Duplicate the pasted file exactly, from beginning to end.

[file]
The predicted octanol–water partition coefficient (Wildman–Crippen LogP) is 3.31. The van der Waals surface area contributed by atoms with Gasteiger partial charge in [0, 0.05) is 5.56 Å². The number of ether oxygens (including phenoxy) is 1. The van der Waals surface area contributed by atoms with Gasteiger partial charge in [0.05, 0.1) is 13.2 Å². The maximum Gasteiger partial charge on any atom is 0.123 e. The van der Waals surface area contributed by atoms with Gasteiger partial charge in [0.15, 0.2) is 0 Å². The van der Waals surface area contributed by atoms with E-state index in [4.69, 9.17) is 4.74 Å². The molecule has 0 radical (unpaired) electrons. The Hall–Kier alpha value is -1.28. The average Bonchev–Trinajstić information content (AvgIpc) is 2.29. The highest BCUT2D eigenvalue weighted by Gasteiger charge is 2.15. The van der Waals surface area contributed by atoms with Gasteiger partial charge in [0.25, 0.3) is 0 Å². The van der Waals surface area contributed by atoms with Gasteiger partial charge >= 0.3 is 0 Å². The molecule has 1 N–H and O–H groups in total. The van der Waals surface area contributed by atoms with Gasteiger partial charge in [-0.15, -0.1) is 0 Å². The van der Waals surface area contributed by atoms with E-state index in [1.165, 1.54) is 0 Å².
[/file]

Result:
The predicted octanol–water partition coefficient (Wildman–Crippen LogP) is 3.31. The van der Waals surface area contributed by atoms with Gasteiger partial charge in [0, 0.05) is 5.56 Å². The number of ether oxygens (including phenoxy) is 1. The van der Waals surface area contributed by atoms with Gasteiger partial charge in [0.05, 0.1) is 13.2 Å². The maximum Gasteiger partial charge on any atom is 0.123 e. The van der Waals surface area contributed by atoms with Gasteiger partial charge in [0.15, 0.2) is 0 Å². The van der Waals surface area contributed by atoms with E-state index in [4.69, 9.17) is 4.74 Å². The molecule has 0 radical (unpaired) electrons. The Hall–Kier alpha value is -1.28. The average Bonchev–Trinajstić information content (AvgIpc) is 2.29. The highest BCUT2D eigenvalue weighted by Gasteiger charge is 2.15. The van der Waals surface area contributed by atoms with Gasteiger partial charge in [0.25, 0.3) is 0 Å². The van der Waals surface area contributed by atoms with Gasteiger partial charge >= 0.3 is 0 Å². The molecule has 1 N–H and O–H groups in total. The van der Waals surface area contributed by atoms with Gasteiger partial charge in [-0.15, -0.1) is 0 Å². The van der Waals surface area contributed by atoms with E-state index in [1.165, 1.54) is 0 Å².